Simons Foundation | Flatiron Institute | 2020 Jul 13
Machine-learning methods can predict the long-term stability of planetary configurations 100,000 times faster than previous approaches.
Why don’t planets collide more often? How do planetary systems — like our solar system or multi-planet systems around other stars — organize themselves? Of all of the possible ways planets could orbit, how many configurations will remain stable over the billions of years of a star’s life cycle?While astronomers have confidently detected three planets in the Kepler-431 system,
little is known about the shapes of the planetary orbits. The left-hand image shows
many superimposed orbits for each planet (yellow, red and blue) consistent with
observations. Using machine learning methods, researchers removed all unstable
configurations that would have resulted in planetary collisions and would not be
observable today, leaving only the stable orbits (right-hand image). Using previous
methods, this process would have taken more than a year of computing time. The
new method instead takes just 14 minutes. Credit: D. Tamayo et al/PNAS 2020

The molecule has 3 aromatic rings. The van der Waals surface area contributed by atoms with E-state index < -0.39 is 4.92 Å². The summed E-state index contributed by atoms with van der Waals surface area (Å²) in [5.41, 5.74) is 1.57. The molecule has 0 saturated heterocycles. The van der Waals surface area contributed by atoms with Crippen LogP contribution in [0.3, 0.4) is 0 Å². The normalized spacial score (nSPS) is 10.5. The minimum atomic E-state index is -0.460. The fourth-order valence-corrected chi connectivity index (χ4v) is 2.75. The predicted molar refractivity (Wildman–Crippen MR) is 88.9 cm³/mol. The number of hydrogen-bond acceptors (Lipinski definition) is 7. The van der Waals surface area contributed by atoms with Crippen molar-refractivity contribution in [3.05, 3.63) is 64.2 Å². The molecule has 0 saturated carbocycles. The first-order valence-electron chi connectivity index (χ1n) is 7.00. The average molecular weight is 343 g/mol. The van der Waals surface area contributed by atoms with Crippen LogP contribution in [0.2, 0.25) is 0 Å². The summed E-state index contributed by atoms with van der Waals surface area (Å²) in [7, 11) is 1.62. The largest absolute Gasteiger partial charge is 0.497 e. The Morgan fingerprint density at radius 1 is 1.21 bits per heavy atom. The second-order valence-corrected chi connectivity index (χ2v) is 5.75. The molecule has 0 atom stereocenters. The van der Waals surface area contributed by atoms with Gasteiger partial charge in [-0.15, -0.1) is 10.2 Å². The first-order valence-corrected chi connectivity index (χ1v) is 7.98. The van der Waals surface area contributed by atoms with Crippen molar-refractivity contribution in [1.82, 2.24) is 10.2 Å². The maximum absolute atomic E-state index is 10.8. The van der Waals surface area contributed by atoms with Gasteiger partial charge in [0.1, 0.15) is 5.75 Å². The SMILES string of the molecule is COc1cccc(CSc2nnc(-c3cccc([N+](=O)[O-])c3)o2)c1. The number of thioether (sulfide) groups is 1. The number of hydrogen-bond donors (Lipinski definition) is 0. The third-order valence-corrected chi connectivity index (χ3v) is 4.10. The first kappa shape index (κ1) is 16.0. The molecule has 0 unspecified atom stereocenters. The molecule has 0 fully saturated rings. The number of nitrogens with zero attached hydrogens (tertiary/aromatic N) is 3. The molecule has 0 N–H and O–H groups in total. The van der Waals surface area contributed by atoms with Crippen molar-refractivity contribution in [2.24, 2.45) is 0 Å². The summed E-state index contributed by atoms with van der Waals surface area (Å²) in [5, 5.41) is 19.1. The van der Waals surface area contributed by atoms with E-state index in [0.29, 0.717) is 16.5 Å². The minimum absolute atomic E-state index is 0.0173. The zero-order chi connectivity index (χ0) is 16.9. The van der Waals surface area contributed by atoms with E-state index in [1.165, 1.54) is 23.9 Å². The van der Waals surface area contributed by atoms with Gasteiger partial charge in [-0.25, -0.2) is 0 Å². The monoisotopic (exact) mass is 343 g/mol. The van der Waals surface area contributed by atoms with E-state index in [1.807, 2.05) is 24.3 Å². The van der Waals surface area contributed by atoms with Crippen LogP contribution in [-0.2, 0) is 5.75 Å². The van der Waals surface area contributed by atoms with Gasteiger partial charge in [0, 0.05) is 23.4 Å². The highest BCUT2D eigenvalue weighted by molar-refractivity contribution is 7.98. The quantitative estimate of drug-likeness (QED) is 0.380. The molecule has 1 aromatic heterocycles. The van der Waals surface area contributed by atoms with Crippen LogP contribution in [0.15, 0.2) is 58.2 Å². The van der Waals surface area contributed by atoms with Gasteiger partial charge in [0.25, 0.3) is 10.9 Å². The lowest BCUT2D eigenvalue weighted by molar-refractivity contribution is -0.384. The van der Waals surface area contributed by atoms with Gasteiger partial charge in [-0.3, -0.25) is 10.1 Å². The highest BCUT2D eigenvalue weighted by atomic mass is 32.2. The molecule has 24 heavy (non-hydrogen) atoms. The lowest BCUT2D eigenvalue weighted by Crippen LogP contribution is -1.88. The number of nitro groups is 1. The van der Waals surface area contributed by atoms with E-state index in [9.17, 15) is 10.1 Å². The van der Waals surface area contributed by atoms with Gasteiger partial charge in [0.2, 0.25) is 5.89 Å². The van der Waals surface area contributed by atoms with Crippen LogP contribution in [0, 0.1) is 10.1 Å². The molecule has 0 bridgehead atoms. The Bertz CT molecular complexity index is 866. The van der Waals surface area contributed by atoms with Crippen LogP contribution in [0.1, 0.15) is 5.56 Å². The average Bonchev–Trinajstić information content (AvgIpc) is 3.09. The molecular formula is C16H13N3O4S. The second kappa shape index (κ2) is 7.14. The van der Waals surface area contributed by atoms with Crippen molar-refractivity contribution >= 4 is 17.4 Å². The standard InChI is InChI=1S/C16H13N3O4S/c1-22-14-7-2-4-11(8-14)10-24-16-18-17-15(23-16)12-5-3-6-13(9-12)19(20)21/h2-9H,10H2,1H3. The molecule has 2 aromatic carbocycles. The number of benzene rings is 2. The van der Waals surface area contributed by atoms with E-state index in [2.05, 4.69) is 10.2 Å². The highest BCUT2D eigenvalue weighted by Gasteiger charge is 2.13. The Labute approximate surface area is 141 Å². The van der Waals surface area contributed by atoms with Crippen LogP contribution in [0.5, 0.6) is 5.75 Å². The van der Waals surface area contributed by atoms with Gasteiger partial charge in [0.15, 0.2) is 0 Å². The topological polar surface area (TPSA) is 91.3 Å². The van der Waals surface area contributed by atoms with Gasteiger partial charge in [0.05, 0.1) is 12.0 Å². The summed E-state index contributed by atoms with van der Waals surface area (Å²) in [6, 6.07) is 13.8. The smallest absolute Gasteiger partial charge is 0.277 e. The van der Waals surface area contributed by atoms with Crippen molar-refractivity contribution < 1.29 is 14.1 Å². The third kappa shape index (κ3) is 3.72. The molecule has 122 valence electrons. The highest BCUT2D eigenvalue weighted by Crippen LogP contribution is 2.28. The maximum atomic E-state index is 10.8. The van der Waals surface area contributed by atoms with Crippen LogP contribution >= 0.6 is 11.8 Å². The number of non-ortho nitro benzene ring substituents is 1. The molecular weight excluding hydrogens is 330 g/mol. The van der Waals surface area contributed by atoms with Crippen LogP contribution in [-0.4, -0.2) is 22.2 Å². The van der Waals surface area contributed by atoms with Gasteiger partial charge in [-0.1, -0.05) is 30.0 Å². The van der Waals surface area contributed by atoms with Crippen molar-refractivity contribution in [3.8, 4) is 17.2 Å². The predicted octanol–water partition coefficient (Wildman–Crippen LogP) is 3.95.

Rejecting the large range of unstable possibilities — all the configurations that would lead to collisions — would leave behind a sharper view of planetary systems around other stars, but it’s not as easy as it sounds.
“Separating the stable from the unstable configurations turns out to be a fascinating and brutally hard problem,” says Daniel Tamayo ... To make sure a planetary system is stable, astronomers need to calculate the motions of multiple interacting planets over billions of years and check each possible configuration for stability — a computationally prohibitive undertaking. ...
Tamayo and his colleagues realized that they could accelerate the process by combining simplified models of planets’ dynamical interactions with machine learning methods. This allows the elimination of huge swaths of unstable orbital configurations quickly — calculations that would have taken tens of thousands of hours can now be done in minutes. ...
Predicting the Long-Term Stability of Compact Multi-Planet Systems ~ Daniel Tamayo et al
- arXiv.org > astro-ph > arXiv:2007.06521 > 13 Jul 2020